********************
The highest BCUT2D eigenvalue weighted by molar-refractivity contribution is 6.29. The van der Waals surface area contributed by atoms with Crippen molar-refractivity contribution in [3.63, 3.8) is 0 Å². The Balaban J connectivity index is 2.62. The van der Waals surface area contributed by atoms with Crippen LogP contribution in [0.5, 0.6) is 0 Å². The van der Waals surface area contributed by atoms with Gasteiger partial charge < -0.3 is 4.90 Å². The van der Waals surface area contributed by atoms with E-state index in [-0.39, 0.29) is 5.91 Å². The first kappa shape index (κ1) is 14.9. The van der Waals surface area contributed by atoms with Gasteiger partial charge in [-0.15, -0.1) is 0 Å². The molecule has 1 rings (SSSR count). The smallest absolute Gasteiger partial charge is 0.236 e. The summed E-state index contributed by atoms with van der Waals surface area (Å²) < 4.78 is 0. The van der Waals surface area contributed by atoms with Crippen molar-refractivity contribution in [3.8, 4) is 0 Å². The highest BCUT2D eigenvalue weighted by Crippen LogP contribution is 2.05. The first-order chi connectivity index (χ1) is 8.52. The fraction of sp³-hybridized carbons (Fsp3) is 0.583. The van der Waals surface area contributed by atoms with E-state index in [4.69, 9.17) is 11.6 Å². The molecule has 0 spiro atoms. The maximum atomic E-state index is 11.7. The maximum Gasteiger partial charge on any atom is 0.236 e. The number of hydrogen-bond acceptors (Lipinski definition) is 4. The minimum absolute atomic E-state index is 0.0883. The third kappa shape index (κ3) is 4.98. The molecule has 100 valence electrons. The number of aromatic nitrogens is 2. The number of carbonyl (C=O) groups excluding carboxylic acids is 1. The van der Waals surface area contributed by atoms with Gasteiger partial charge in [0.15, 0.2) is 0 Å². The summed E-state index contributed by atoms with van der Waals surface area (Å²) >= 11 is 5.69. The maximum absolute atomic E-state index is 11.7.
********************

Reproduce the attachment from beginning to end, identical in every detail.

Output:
The highest BCUT2D eigenvalue weighted by molar-refractivity contribution is 6.29. The van der Waals surface area contributed by atoms with Crippen molar-refractivity contribution in [3.63, 3.8) is 0 Å². The Balaban J connectivity index is 2.62. The van der Waals surface area contributed by atoms with Crippen LogP contribution in [0.5, 0.6) is 0 Å². The van der Waals surface area contributed by atoms with Gasteiger partial charge < -0.3 is 4.90 Å². The van der Waals surface area contributed by atoms with E-state index in [-0.39, 0.29) is 5.91 Å². The first kappa shape index (κ1) is 14.9. The van der Waals surface area contributed by atoms with Gasteiger partial charge in [-0.15, -0.1) is 0 Å². The molecule has 1 rings (SSSR count). The smallest absolute Gasteiger partial charge is 0.236 e. The summed E-state index contributed by atoms with van der Waals surface area (Å²) < 4.78 is 0. The van der Waals surface area contributed by atoms with Crippen molar-refractivity contribution in [3.8, 4) is 0 Å². The highest BCUT2D eigenvalue weighted by Crippen LogP contribution is 2.05. The first-order chi connectivity index (χ1) is 8.52. The fraction of sp³-hybridized carbons (Fsp3) is 0.583. The van der Waals surface area contributed by atoms with E-state index in [4.69, 9.17) is 11.6 Å². The molecule has 0 spiro atoms. The maximum atomic E-state index is 11.7. The maximum Gasteiger partial charge on any atom is 0.236 e. The number of hydrogen-bond acceptors (Lipinski definition) is 4. The minimum absolute atomic E-state index is 0.0883. The third kappa shape index (κ3) is 4.98. The molecule has 100 valence electrons. The number of aromatic nitrogens is 2. The number of carbonyl (C=O) groups excluding carboxylic acids is 1. The van der Waals surface area contributed by atoms with Gasteiger partial charge in [0.15, 0.2) is 0 Å². The summed E-state index contributed by atoms with van der Waals surface area (Å²) >= 11 is 5.69. The maximum absolute atomic E-state index is 11.7.